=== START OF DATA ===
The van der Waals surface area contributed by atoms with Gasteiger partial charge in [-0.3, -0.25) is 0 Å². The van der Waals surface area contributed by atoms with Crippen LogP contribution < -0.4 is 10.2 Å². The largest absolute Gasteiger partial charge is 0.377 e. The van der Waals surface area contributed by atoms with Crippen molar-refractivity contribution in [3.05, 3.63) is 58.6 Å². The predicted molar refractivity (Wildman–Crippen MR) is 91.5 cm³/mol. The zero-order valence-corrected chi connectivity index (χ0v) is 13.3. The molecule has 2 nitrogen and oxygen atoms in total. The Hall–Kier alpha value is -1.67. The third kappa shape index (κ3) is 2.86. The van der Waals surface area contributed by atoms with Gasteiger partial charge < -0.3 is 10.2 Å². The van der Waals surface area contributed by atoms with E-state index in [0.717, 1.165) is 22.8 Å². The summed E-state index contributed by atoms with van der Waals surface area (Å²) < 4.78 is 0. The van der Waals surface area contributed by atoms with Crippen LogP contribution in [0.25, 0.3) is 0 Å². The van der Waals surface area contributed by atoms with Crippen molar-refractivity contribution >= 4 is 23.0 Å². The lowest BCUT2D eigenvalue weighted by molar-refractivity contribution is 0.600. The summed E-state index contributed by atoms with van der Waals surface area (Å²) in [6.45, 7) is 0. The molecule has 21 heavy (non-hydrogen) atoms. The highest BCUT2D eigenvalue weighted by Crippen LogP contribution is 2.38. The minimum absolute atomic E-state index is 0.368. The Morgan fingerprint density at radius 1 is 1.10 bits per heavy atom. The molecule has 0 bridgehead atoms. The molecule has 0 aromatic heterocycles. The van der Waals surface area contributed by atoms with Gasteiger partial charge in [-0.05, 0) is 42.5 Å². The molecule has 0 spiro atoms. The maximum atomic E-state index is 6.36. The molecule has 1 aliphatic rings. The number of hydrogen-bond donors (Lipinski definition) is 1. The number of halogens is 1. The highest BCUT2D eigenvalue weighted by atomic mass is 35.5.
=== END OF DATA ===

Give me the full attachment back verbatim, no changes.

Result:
The van der Waals surface area contributed by atoms with Gasteiger partial charge in [-0.3, -0.25) is 0 Å². The van der Waals surface area contributed by atoms with Crippen LogP contribution < -0.4 is 10.2 Å². The largest absolute Gasteiger partial charge is 0.377 e. The van der Waals surface area contributed by atoms with Crippen molar-refractivity contribution in [3.05, 3.63) is 58.6 Å². The predicted molar refractivity (Wildman–Crippen MR) is 91.5 cm³/mol. The zero-order valence-corrected chi connectivity index (χ0v) is 13.3. The molecule has 2 nitrogen and oxygen atoms in total. The Hall–Kier alpha value is -1.67. The third kappa shape index (κ3) is 2.86. The van der Waals surface area contributed by atoms with Gasteiger partial charge < -0.3 is 10.2 Å². The van der Waals surface area contributed by atoms with E-state index in [0.717, 1.165) is 22.8 Å². The summed E-state index contributed by atoms with van der Waals surface area (Å²) < 4.78 is 0. The van der Waals surface area contributed by atoms with Crippen LogP contribution in [0.25, 0.3) is 0 Å². The van der Waals surface area contributed by atoms with Crippen molar-refractivity contribution >= 4 is 23.0 Å². The lowest BCUT2D eigenvalue weighted by molar-refractivity contribution is 0.600. The summed E-state index contributed by atoms with van der Waals surface area (Å²) in [6.45, 7) is 0. The molecule has 21 heavy (non-hydrogen) atoms. The highest BCUT2D eigenvalue weighted by Crippen LogP contribution is 2.38. The minimum absolute atomic E-state index is 0.368. The Morgan fingerprint density at radius 1 is 1.10 bits per heavy atom. The molecule has 0 bridgehead atoms. The molecule has 0 aromatic heterocycles. The van der Waals surface area contributed by atoms with Gasteiger partial charge in [-0.05, 0) is 42.5 Å². The molecule has 0 spiro atoms. The maximum atomic E-state index is 6.36. The molecule has 1 aliphatic rings. The number of hydrogen-bond donors (Lipinski definition) is 1. The number of halogens is 1. The highest BCUT2D eigenvalue weighted by atomic mass is 35.5.